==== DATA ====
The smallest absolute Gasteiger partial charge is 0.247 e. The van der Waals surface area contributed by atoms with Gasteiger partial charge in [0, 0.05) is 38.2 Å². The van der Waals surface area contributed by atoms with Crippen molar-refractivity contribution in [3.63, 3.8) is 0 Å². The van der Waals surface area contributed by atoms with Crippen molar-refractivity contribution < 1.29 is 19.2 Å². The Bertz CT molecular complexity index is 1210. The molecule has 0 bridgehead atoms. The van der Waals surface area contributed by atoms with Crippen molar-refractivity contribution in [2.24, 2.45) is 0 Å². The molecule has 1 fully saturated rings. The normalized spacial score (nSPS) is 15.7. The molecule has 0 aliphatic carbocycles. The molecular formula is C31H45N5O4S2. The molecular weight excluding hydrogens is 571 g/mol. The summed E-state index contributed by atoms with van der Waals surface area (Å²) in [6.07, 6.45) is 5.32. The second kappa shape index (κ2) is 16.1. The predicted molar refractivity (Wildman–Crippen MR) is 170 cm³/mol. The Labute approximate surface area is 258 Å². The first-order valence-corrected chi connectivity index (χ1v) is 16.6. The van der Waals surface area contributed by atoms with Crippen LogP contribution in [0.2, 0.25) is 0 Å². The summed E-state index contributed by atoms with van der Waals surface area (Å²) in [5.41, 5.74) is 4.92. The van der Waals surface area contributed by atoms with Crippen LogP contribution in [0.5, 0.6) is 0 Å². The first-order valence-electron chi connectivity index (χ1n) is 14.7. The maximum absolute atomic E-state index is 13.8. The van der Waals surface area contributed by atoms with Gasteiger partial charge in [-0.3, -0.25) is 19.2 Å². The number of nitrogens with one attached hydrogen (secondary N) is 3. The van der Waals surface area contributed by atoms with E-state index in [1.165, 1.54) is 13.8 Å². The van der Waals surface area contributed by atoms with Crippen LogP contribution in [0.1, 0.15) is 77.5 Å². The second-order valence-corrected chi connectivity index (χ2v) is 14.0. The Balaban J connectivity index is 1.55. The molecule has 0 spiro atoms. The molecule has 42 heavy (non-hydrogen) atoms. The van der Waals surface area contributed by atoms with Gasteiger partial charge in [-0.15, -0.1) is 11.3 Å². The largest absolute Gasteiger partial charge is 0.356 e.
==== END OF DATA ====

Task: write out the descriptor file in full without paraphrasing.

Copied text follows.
The smallest absolute Gasteiger partial charge is 0.247 e. The van der Waals surface area contributed by atoms with Gasteiger partial charge in [0, 0.05) is 38.2 Å². The van der Waals surface area contributed by atoms with Crippen molar-refractivity contribution in [3.63, 3.8) is 0 Å². The van der Waals surface area contributed by atoms with Crippen molar-refractivity contribution < 1.29 is 19.2 Å². The Bertz CT molecular complexity index is 1210. The molecule has 0 bridgehead atoms. The van der Waals surface area contributed by atoms with Crippen molar-refractivity contribution in [2.24, 2.45) is 0 Å². The molecule has 1 fully saturated rings. The normalized spacial score (nSPS) is 15.7. The molecule has 0 aliphatic carbocycles. The molecular formula is C31H45N5O4S2. The molecular weight excluding hydrogens is 571 g/mol. The summed E-state index contributed by atoms with van der Waals surface area (Å²) in [6.07, 6.45) is 5.32. The second kappa shape index (κ2) is 16.1. The predicted molar refractivity (Wildman–Crippen MR) is 170 cm³/mol. The Labute approximate surface area is 258 Å². The first-order valence-corrected chi connectivity index (χ1v) is 16.6. The van der Waals surface area contributed by atoms with Crippen LogP contribution in [0.2, 0.25) is 0 Å². The summed E-state index contributed by atoms with van der Waals surface area (Å²) in [5.41, 5.74) is 4.92. The van der Waals surface area contributed by atoms with Crippen LogP contribution in [0.5, 0.6) is 0 Å². The first-order valence-electron chi connectivity index (χ1n) is 14.7. The maximum absolute atomic E-state index is 13.8. The van der Waals surface area contributed by atoms with Gasteiger partial charge in [-0.3, -0.25) is 19.2 Å². The number of nitrogens with one attached hydrogen (secondary N) is 3. The van der Waals surface area contributed by atoms with E-state index in [1.165, 1.54) is 13.8 Å². The van der Waals surface area contributed by atoms with Crippen LogP contribution in [0.1, 0.15) is 77.5 Å². The second-order valence-corrected chi connectivity index (χ2v) is 14.0. The Balaban J connectivity index is 1.55. The molecule has 0 spiro atoms. The molecule has 42 heavy (non-hydrogen) atoms. The van der Waals surface area contributed by atoms with Gasteiger partial charge in [-0.15, -0.1) is 11.3 Å². The largest absolute Gasteiger partial charge is 0.356 e.